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This TSX Stock Is Vulnerable to the COVID-19 Pandemic

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Heavy engineering is generally a safe bet to put your money on during uncertain times. This industry revolves around major projects that can’t be shut down easily. And if you are one of the world’s largest dealers in heavy equipment, it would make sense that those projects would continue to lease equipment from you. However, the ongoing COVID-19 has resulted in widespread lockdowns, making several industries vulnerable.

Finning International (TSX:FTT) is the world’s largest Caterpillar equipment dealer that services customers in Western Canada, Chile, Argentina, Bolivia, the U.K. and Ireland. Finning sells, rents and provides parts and service for Caterpillar equipment and engines.

COVID-19 impacts business operations

The company recently announced its results for the first quarter of 2020. Net revenue came in at $1.43 billion, 16% lower than the same period in 2019. However, EBITDA was $170 million, up 5% compared to the prior-year period due to improved performance in South America. The results are decent when you consider the ongoing effects of the pandemic.

COVID-19 impacted the company’s U.K. and Ireland operations earlier than Canada and South America. Equipment deliveries were delayed in all regions and rentals were lower across geographies. Further, component repair facilities saw lower productivity, and a few facilities were temporarily closed in South America. Apart from this, $4 million has been added for doubtful accounts thanks to an increase in customer risk.

Q2 looks grim

The situation appears to be continuing in Q2 as well. Consolidated net revenue in April was down 15%, which means that year-on-year, revenues are down in the 35-40% range. L. Scott Thomson, Finning International President, and CEO said, “In each of our regions, our customers have been reducing capital spending and implementing cost containment measures and business continuity protocols with a range of impacts on activity levels.”

He added, “Since the middle of March, some of our customers have scaled back or in some cases, suspended operations to comply with requirements and recommendations of governments and healthcare authorities. We are having ongoing dialogue with our oil sands and mining customers to understand the risk of potential disruptions to our operations.”

Finning has furloughed 50% of its staff in the U.K. because activity levels are very low. The company’s oil sands producers and contractors have indicated that up to 20-30% of their truck fleets will be parked for a certain period in the second quarter.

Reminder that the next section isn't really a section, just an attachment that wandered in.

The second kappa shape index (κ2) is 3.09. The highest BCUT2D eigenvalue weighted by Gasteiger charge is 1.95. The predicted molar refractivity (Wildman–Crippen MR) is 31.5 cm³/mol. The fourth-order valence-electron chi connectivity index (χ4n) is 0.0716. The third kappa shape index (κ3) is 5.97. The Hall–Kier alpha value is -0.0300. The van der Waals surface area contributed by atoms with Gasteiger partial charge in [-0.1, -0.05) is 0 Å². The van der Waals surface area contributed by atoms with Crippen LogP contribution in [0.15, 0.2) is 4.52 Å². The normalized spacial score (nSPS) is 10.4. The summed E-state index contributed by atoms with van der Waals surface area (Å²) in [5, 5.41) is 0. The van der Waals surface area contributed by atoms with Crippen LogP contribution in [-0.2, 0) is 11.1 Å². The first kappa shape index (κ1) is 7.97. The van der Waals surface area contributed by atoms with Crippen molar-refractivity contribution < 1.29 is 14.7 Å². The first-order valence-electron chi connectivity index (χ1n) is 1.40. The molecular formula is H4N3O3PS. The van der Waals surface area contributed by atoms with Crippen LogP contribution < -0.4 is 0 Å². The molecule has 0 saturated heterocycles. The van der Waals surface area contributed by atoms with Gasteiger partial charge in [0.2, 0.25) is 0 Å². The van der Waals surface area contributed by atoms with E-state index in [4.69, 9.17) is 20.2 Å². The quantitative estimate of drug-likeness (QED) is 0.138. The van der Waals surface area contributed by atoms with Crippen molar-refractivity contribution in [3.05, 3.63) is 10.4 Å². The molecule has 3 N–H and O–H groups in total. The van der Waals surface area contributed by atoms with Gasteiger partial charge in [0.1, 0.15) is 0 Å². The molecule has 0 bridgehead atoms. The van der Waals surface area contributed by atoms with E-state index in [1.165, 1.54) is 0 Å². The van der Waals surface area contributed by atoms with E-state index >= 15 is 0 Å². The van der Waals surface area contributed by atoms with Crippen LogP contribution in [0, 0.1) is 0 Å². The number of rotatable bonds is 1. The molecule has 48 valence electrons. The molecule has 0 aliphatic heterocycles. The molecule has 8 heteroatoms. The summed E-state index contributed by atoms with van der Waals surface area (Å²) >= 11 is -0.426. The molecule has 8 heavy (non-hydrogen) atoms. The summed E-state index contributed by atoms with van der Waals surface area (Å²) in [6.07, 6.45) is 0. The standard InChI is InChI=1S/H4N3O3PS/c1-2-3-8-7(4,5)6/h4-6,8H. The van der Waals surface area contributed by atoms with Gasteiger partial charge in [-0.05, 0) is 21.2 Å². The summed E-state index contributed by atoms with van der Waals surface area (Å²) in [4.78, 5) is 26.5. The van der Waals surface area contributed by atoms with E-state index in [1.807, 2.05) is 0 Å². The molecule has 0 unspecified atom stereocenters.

Finning also expects a decline in construction activity due to the COVID-19 where “machine utilization hours and product support run rates are down since mid-March, but seem to have recently stabilized.”

Liquidity is key amid the COVID-19

As of March 31, Finning had $260 million cash on hand. It has less than $300 million drawn on its credit facility. The company has also secured an additional $500 million committed revolving credit facility.

The free cash flow generated in Q1 was $50 million. This might be a modest number in a normal business environment but a great number given the pandemic.

Finning will reduce its capital and fleet expenditures to between $90 million to $140 million this year. This is considerably lower compared to its earlier estimate of between $200 million to $250 million. It also reduced its inventory by $250 million in Q1.

Finning stock is down 31% from its 52-week high and has gained momentum recently, which means its dividend yield stands at 4.6%. The stock is currently trading at $17.68 and analysts expect it to hit $21.17. However, I would advise a hold on the stock right now until the world resumes economic activity.

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This article represents the opinion of the writer, who may disagree with the “official” recommendation position of a Motley Fool premium service or advisor. We’re Motley! Questioning an investing thesis — even one of our own — helps us all think critically about investing and make decisions that help us become smarter, happier, and richer, so we sometimes publish articles that may not be in line with recommendations, rankings or other content.

Fool contributor Aditya Raghunath has no position in any of the stocks mentioned.

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